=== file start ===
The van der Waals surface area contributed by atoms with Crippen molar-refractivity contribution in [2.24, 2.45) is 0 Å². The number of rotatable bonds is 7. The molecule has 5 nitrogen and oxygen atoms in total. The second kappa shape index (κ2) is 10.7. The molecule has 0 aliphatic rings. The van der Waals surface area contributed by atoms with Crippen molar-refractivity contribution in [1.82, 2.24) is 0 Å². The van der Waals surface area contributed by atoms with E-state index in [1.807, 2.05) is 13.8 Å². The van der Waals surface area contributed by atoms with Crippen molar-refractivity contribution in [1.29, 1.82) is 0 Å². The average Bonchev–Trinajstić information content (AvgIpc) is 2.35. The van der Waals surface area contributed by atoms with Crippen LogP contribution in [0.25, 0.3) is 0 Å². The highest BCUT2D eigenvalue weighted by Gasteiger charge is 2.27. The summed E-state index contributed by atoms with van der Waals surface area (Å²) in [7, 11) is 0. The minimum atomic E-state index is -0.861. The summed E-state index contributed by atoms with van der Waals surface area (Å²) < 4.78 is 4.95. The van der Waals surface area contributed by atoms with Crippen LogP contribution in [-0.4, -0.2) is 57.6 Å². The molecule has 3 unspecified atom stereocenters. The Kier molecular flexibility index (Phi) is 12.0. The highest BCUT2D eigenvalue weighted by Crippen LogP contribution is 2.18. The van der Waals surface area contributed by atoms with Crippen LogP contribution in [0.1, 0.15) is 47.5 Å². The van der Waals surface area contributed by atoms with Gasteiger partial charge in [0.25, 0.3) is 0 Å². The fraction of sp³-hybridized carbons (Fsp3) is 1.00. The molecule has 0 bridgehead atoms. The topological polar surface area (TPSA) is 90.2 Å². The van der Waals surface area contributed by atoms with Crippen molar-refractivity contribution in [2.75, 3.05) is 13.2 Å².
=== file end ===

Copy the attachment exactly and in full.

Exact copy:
The van der Waals surface area contributed by atoms with Crippen molar-refractivity contribution in [2.24, 2.45) is 0 Å². The number of rotatable bonds is 7. The molecule has 5 nitrogen and oxygen atoms in total. The second kappa shape index (κ2) is 10.7. The molecule has 0 aliphatic rings. The van der Waals surface area contributed by atoms with Crippen molar-refractivity contribution in [1.82, 2.24) is 0 Å². The van der Waals surface area contributed by atoms with E-state index in [1.807, 2.05) is 13.8 Å². The van der Waals surface area contributed by atoms with Crippen molar-refractivity contribution in [1.29, 1.82) is 0 Å². The average Bonchev–Trinajstić information content (AvgIpc) is 2.35. The van der Waals surface area contributed by atoms with Crippen LogP contribution in [0.25, 0.3) is 0 Å². The highest BCUT2D eigenvalue weighted by Gasteiger charge is 2.27. The summed E-state index contributed by atoms with van der Waals surface area (Å²) in [7, 11) is 0. The minimum atomic E-state index is -0.861. The summed E-state index contributed by atoms with van der Waals surface area (Å²) < 4.78 is 4.95. The van der Waals surface area contributed by atoms with Crippen LogP contribution in [-0.4, -0.2) is 57.6 Å². The molecule has 3 unspecified atom stereocenters. The Kier molecular flexibility index (Phi) is 12.0. The highest BCUT2D eigenvalue weighted by Crippen LogP contribution is 2.18. The van der Waals surface area contributed by atoms with Crippen LogP contribution in [0.1, 0.15) is 47.5 Å². The van der Waals surface area contributed by atoms with Gasteiger partial charge in [0.25, 0.3) is 0 Å². The fraction of sp³-hybridized carbons (Fsp3) is 1.00. The molecule has 0 bridgehead atoms. The topological polar surface area (TPSA) is 90.2 Å². The van der Waals surface area contributed by atoms with Crippen molar-refractivity contribution in [2.75, 3.05) is 13.2 Å².